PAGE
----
The news that Tiger Woods withdrew from the 2014 Arnold Palmer Invitational shouldn’t be particularly concerning for fans of the No.1 ranked golfer in the world.
Woods has won the Arnold Palmer Invitational eight times in his career, and with a ninth would break the all-time record for most wins at a single event by any player in history. Woods loves playing at Bay Hill, probably almost as much as he loves playing at Augusta.
That love for playing in the Masters could be the underlying theme here. With the 2014 Masters less than a month away, Woods and his team probably knew that the only way his back has a chance of being 100 percent for the first Major Championship of the year was to take an extended break and focus on resting.
Woods probably needed some tough convincing to withdraw this week on the advice of his doctors and surrounding cast. If anything, Woods has been stubborn and hard-headed in the past when it comes to injuries. He has routinely played at less than 100 percent and has probably missed more time because of it.
The fact that Woods is 48 and his window of consistently contending for Majors is dwindling likely played a factor here. Woods is not a fast healer like he might have been 10 years ago. The fact is that his body is quite a bit different. While Woods remains in fantastic shape, he is approaching 40 and the body reacts to events differently.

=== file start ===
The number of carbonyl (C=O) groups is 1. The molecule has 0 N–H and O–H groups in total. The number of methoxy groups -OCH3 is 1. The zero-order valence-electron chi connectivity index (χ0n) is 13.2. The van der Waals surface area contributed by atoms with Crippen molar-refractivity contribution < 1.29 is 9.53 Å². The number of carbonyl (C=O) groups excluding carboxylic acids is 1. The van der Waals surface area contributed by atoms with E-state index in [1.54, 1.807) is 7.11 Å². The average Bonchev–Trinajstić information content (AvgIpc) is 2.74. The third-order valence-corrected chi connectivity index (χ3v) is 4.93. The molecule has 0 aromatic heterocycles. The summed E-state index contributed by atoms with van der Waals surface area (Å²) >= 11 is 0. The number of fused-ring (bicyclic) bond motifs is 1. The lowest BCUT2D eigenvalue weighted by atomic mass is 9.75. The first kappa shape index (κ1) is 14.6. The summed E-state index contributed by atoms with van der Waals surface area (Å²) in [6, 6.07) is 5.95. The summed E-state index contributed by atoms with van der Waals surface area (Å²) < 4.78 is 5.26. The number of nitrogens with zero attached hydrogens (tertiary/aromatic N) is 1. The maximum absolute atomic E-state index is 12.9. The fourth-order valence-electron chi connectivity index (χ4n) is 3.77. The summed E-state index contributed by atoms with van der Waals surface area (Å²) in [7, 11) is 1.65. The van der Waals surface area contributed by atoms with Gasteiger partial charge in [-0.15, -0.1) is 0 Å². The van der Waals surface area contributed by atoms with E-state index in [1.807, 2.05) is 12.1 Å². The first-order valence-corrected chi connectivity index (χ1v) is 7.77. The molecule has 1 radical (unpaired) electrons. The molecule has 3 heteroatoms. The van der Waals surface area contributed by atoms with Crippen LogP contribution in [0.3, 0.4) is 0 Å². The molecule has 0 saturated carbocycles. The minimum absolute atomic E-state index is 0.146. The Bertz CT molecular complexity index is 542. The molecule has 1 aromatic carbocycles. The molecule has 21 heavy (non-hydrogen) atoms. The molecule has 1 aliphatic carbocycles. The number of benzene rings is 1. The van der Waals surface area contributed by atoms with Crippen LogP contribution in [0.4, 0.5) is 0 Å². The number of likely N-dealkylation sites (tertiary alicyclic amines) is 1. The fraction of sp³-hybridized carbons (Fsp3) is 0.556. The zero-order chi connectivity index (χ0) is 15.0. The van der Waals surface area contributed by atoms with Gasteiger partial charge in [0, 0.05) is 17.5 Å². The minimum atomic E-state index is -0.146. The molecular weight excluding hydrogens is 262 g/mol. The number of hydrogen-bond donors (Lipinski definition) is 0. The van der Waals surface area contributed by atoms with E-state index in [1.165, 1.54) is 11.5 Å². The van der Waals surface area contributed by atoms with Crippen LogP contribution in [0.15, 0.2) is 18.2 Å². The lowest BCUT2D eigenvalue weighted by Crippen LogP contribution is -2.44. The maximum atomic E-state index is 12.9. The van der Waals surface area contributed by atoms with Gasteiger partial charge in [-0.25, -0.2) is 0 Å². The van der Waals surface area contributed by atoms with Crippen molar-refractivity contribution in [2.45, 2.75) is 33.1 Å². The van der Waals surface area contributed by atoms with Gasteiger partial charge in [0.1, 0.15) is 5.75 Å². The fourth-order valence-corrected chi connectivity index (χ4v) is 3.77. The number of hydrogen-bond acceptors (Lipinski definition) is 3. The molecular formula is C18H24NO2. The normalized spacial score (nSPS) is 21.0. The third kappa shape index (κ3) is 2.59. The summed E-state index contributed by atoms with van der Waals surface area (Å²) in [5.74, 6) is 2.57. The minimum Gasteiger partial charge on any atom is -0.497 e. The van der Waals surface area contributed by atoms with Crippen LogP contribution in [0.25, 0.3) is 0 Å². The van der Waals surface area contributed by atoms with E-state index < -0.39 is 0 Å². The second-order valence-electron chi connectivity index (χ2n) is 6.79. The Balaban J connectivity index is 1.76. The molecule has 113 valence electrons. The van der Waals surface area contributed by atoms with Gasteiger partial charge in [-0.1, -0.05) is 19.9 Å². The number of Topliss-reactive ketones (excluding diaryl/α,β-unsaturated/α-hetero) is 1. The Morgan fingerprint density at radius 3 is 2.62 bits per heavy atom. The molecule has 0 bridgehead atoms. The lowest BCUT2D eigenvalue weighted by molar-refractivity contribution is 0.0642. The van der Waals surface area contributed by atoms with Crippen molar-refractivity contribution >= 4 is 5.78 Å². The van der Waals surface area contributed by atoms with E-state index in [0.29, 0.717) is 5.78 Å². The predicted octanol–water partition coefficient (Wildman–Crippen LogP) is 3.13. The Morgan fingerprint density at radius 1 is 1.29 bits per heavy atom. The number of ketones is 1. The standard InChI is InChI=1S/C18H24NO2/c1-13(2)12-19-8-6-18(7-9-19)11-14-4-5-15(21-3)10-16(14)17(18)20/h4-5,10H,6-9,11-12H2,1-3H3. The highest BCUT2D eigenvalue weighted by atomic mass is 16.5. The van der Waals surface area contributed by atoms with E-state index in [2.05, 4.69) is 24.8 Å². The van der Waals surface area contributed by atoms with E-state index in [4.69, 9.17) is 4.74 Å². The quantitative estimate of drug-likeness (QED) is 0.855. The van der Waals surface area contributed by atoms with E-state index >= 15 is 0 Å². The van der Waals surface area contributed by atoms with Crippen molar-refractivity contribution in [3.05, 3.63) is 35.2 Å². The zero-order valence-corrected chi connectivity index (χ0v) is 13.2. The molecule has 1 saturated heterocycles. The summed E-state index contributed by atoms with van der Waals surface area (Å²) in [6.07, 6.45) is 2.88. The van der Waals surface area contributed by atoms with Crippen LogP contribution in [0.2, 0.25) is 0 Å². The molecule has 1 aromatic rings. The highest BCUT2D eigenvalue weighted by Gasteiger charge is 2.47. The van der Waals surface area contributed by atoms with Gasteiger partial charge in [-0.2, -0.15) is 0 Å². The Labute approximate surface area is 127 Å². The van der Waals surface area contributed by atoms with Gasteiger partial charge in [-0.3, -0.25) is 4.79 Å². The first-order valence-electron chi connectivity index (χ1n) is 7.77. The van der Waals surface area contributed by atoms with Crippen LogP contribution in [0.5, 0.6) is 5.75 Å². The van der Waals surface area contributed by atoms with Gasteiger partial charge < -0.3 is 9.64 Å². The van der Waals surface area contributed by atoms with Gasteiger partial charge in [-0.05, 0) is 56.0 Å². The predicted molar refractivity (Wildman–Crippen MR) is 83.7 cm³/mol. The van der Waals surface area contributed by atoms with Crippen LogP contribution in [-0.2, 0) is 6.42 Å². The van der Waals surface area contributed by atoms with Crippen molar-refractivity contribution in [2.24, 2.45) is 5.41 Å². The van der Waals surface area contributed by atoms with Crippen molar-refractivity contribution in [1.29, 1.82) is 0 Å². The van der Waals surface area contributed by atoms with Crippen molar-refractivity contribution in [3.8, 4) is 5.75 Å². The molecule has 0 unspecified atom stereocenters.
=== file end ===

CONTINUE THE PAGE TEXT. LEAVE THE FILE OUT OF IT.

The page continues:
While we might not get a chance to see Woods in action at Bay Hill this week, we all would much rather see him 100 percent at the Masters the second week in April.
Woods remains at 14 Major Championship victories, with the last coming in 2008 at the U.S. Open. If Woods does not win the Masters, it will be a full six years since that U.S. Open victory that Woods will have last won a Major Championship. That seems almost impossible considering how he has been in contention over these last six years, only to fail to produce.
The way that the slate of Majors sets up in 2014 though is very appealing for him. Woods has Major wins on three of the four courses, with the only one he hasn’t won on being Pinehurst for the U.S. Open. In 2005, the last time that U.S. Open was held at Pinehurst, Woods finished second to Michael Campbell.
At the very least, Woods has to be confident that he has had plenty of success on the Major Championship venues for this season.